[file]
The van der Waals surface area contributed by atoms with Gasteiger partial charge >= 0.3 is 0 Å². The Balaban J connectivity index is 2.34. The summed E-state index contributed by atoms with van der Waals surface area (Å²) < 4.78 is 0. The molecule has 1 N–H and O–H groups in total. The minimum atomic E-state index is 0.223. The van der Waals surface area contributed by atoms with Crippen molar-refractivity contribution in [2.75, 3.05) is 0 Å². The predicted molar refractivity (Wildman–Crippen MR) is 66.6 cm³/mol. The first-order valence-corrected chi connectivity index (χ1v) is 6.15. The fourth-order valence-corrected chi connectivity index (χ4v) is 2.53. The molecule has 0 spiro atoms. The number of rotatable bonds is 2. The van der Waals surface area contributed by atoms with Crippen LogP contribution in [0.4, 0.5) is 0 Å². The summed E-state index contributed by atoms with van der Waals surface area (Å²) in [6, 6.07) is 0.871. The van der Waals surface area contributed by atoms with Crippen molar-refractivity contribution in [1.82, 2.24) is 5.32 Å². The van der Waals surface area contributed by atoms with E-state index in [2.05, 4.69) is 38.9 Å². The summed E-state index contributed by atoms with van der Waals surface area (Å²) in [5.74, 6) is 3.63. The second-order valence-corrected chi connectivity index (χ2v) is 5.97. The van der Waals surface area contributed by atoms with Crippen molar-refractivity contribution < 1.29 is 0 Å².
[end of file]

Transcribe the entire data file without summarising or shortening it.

The van der Waals surface area contributed by atoms with Gasteiger partial charge >= 0.3 is 0 Å². The Balaban J connectivity index is 2.34. The summed E-state index contributed by atoms with van der Waals surface area (Å²) < 4.78 is 0. The molecule has 1 N–H and O–H groups in total. The minimum atomic E-state index is 0.223. The van der Waals surface area contributed by atoms with Crippen molar-refractivity contribution in [2.75, 3.05) is 0 Å². The predicted molar refractivity (Wildman–Crippen MR) is 66.6 cm³/mol. The first-order valence-corrected chi connectivity index (χ1v) is 6.15. The fourth-order valence-corrected chi connectivity index (χ4v) is 2.53. The molecule has 0 spiro atoms. The number of rotatable bonds is 2. The van der Waals surface area contributed by atoms with Crippen LogP contribution in [0.4, 0.5) is 0 Å². The summed E-state index contributed by atoms with van der Waals surface area (Å²) in [6, 6.07) is 0.871. The van der Waals surface area contributed by atoms with Crippen molar-refractivity contribution in [1.82, 2.24) is 5.32 Å². The van der Waals surface area contributed by atoms with E-state index in [2.05, 4.69) is 38.9 Å². The summed E-state index contributed by atoms with van der Waals surface area (Å²) in [5.74, 6) is 3.63. The second-order valence-corrected chi connectivity index (χ2v) is 5.97. The van der Waals surface area contributed by atoms with Crippen molar-refractivity contribution < 1.29 is 0 Å².